BOSTON (AP) — The Massachusetts Senate on Thursday approved an overhaul of the state's welfare system that seeks to move more people off public benefits and into jobs while reducing fraud and abuse in the system.

The measure, unveiled earlier in the week by Democratic leaders, was passed on a 37-1 vote after senators debated dozens of proposed amendments. The proposal has been touted by its supporters as one of the most comprehensive attempts at welfare reform in the country and the most sweeping in Massachusetts in nearly 20 years.

Under the legislation, able-bodied people seeking welfare benefits would first have to demonstrate that they have tried to get jobs on their own and then would be offered state assistance in their job search, including access to employment listings and skills training.

Sen. Michael Barrett, D-Lexington, said at the outset of the debate that the bill seeks to assure that public assistance is never the "first default choice" for someone.

"We're trying to figure out in the realities of this economy ... how to help you help yourself," Barrett said.

Among the proposals to counter fraud is a requirement that photo IDs be put on all electronic benefit transfer cards used by welfare recipients by August 2014. Critics of the EBT cards, which work much like bank-issued debit cards, say they frequently fall into the hands of unauthorized people.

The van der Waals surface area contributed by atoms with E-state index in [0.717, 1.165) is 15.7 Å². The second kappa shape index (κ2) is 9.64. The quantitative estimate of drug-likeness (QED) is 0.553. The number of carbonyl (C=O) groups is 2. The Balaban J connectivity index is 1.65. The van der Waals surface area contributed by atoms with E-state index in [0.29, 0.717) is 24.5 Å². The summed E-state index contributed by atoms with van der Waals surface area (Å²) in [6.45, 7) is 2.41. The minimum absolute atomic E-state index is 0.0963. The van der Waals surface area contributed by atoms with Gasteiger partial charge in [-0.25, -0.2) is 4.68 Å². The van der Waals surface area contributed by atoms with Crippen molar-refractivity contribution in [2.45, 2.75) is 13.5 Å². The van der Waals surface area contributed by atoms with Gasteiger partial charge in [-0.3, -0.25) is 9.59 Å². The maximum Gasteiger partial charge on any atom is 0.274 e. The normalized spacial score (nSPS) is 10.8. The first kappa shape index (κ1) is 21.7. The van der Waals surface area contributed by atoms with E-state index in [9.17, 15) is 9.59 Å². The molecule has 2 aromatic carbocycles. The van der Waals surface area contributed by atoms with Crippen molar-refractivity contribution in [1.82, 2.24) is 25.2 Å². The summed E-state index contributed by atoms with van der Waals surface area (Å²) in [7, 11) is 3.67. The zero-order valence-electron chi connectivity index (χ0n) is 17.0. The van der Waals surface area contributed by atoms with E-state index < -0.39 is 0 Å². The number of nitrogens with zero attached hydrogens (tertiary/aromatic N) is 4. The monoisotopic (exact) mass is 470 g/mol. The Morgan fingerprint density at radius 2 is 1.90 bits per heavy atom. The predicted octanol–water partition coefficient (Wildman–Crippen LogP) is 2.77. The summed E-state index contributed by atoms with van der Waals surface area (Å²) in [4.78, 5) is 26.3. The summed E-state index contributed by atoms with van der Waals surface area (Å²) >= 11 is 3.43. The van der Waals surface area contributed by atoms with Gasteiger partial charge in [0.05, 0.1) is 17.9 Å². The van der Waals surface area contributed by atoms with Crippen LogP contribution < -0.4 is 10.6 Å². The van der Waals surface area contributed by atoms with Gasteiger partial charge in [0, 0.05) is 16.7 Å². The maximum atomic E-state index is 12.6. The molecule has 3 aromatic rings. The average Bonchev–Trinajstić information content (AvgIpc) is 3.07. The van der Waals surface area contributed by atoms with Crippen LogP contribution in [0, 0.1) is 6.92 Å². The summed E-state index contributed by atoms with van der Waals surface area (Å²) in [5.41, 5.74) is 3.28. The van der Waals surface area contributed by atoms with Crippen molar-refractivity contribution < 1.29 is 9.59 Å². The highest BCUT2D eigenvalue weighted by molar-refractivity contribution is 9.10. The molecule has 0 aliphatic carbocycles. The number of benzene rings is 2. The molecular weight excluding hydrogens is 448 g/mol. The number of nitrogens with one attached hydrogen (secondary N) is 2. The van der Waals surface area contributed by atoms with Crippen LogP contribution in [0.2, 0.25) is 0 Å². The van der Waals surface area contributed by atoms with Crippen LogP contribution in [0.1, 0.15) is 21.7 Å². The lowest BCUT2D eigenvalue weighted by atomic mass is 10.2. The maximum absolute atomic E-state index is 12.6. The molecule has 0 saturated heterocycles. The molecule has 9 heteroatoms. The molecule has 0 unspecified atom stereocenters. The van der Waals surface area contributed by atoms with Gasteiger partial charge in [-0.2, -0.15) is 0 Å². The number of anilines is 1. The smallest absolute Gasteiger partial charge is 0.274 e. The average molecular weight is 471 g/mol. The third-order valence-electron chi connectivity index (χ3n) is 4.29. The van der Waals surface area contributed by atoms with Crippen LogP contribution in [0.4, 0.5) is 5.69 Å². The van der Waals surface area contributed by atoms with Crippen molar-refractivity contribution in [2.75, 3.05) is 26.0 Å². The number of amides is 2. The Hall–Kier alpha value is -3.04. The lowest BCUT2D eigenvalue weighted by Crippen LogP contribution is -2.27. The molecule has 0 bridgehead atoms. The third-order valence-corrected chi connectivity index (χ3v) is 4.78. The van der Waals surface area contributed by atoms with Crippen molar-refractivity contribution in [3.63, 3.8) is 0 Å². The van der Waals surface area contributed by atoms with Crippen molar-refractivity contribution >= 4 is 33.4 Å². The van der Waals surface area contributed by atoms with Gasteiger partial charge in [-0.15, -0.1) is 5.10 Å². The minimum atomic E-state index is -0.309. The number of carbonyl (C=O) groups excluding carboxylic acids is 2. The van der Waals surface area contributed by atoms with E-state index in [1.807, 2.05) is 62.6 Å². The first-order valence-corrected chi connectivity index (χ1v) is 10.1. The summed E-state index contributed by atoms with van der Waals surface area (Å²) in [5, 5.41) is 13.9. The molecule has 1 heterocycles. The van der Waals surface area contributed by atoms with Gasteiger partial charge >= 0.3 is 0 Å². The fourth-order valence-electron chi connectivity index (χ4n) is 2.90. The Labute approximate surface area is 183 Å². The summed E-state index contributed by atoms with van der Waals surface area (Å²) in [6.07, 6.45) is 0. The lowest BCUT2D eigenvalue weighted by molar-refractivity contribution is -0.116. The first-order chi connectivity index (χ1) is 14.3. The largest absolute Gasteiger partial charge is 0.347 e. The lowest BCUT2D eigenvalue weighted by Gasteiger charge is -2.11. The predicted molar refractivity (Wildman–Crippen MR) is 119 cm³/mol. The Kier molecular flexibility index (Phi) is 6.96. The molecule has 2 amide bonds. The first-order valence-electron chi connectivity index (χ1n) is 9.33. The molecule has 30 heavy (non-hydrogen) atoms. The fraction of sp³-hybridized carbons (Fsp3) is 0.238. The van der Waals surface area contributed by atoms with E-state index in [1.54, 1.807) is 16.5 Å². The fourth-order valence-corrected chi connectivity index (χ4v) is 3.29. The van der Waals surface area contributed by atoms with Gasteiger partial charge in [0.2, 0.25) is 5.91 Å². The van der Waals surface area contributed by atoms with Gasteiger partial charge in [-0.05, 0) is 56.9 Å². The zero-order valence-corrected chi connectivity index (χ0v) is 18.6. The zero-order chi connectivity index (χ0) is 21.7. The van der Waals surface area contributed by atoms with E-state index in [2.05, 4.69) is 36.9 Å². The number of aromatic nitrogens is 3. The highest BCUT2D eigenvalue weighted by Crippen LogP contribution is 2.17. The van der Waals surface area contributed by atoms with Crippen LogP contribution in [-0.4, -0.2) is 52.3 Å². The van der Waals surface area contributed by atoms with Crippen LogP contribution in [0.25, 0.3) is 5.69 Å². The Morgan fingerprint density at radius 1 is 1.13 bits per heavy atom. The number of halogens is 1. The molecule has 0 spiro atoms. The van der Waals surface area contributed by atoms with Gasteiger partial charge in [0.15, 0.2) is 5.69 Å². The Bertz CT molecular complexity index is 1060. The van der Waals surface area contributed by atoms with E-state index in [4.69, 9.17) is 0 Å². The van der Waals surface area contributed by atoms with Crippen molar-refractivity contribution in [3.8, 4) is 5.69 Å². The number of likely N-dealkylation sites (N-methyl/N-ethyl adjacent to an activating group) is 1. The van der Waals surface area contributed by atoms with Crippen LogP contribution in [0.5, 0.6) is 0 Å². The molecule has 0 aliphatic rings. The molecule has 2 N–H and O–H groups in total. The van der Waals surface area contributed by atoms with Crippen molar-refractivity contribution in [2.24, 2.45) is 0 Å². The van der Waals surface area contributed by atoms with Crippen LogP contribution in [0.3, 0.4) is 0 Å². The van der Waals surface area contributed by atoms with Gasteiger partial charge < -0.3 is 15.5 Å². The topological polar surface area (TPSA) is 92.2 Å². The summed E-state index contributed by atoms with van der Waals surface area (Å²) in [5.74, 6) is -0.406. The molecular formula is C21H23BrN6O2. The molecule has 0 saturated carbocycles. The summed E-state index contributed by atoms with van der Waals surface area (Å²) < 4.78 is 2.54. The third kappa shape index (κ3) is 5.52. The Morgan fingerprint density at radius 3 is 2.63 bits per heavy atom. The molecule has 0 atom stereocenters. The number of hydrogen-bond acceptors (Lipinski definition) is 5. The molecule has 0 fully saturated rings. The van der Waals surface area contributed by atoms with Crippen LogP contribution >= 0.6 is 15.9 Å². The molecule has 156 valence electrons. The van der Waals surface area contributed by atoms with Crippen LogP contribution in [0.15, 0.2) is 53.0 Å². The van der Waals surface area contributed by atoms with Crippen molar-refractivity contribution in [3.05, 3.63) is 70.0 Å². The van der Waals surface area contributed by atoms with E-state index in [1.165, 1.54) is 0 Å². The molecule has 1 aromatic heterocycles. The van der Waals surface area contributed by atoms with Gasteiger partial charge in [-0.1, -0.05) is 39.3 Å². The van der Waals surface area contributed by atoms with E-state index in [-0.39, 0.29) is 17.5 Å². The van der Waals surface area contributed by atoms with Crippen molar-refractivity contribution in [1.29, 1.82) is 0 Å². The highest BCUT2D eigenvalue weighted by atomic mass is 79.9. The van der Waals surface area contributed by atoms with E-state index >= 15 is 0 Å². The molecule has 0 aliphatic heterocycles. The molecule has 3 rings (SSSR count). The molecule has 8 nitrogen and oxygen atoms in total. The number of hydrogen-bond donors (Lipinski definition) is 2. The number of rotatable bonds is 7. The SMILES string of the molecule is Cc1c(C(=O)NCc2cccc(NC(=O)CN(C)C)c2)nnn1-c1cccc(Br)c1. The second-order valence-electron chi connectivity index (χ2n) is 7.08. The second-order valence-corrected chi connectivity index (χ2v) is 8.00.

All welfare recipients would be required to obtain permanent Social Security numbers within three months of receiving benefits, and the bill would fund more fraud investigators and caseworkers within the Department of Transitional Assistance, the state's welfare agency.

Republicans praised the bill but offered several amendments they said would strengthen fraud protections. Among the amendments approved was one calling for tougher penalties for stores that sell prohibited items such as liquor or lottery tickets to EBT cardholders.

Sen. Michael Knapik, R-Westfield, said one of the key reasons for the legislation was the "failure of stewardship over these vital programs."

A recent state audit found more than 1,000 cases of welfare benefits being paid to people who had died or people using Social Security numbers of people who had died. While Democratic Gov. Deval Patrick's administration disputed those figures, the audit and other recent investigations have amped up the pressure to overhaul the system.

Patrick said earlier this week he was encouraged by the Senate bill, though he declined to comment on specific elements.

The bill now moves to the House, which earlier approved an amendment to the state budget calling for photo IDs on EBT cards.